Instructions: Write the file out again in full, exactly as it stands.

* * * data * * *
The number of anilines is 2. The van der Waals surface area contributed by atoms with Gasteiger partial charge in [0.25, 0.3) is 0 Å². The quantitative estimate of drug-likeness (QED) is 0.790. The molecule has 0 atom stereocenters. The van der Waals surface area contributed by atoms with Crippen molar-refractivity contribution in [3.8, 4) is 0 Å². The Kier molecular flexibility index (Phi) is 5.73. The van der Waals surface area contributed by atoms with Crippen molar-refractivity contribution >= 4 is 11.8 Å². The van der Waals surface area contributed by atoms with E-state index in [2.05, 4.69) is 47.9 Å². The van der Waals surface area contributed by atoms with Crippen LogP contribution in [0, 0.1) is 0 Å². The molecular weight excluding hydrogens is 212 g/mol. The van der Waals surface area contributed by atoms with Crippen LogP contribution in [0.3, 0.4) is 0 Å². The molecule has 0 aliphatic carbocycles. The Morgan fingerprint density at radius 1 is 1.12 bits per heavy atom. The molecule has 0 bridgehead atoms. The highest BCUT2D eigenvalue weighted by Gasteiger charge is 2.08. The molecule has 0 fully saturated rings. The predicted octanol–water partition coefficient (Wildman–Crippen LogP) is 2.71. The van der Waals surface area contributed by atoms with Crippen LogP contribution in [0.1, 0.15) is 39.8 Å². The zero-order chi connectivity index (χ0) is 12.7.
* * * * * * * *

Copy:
The number of anilines is 2. The van der Waals surface area contributed by atoms with Gasteiger partial charge in [0.25, 0.3) is 0 Å². The quantitative estimate of drug-likeness (QED) is 0.790. The molecule has 0 atom stereocenters. The van der Waals surface area contributed by atoms with Crippen molar-refractivity contribution in [3.8, 4) is 0 Å². The Kier molecular flexibility index (Phi) is 5.73. The van der Waals surface area contributed by atoms with Crippen molar-refractivity contribution >= 4 is 11.8 Å². The van der Waals surface area contributed by atoms with E-state index in [2.05, 4.69) is 47.9 Å². The van der Waals surface area contributed by atoms with Crippen LogP contribution in [0, 0.1) is 0 Å². The molecular weight excluding hydrogens is 212 g/mol. The van der Waals surface area contributed by atoms with Crippen LogP contribution in [0.3, 0.4) is 0 Å². The molecule has 0 aliphatic carbocycles. The Morgan fingerprint density at radius 1 is 1.12 bits per heavy atom. The molecule has 0 bridgehead atoms. The highest BCUT2D eigenvalue weighted by Gasteiger charge is 2.08. The molecule has 0 fully saturated rings. The predicted octanol–water partition coefficient (Wildman–Crippen LogP) is 2.71. The van der Waals surface area contributed by atoms with Crippen LogP contribution in [0.1, 0.15) is 39.8 Å². The zero-order chi connectivity index (χ0) is 12.7.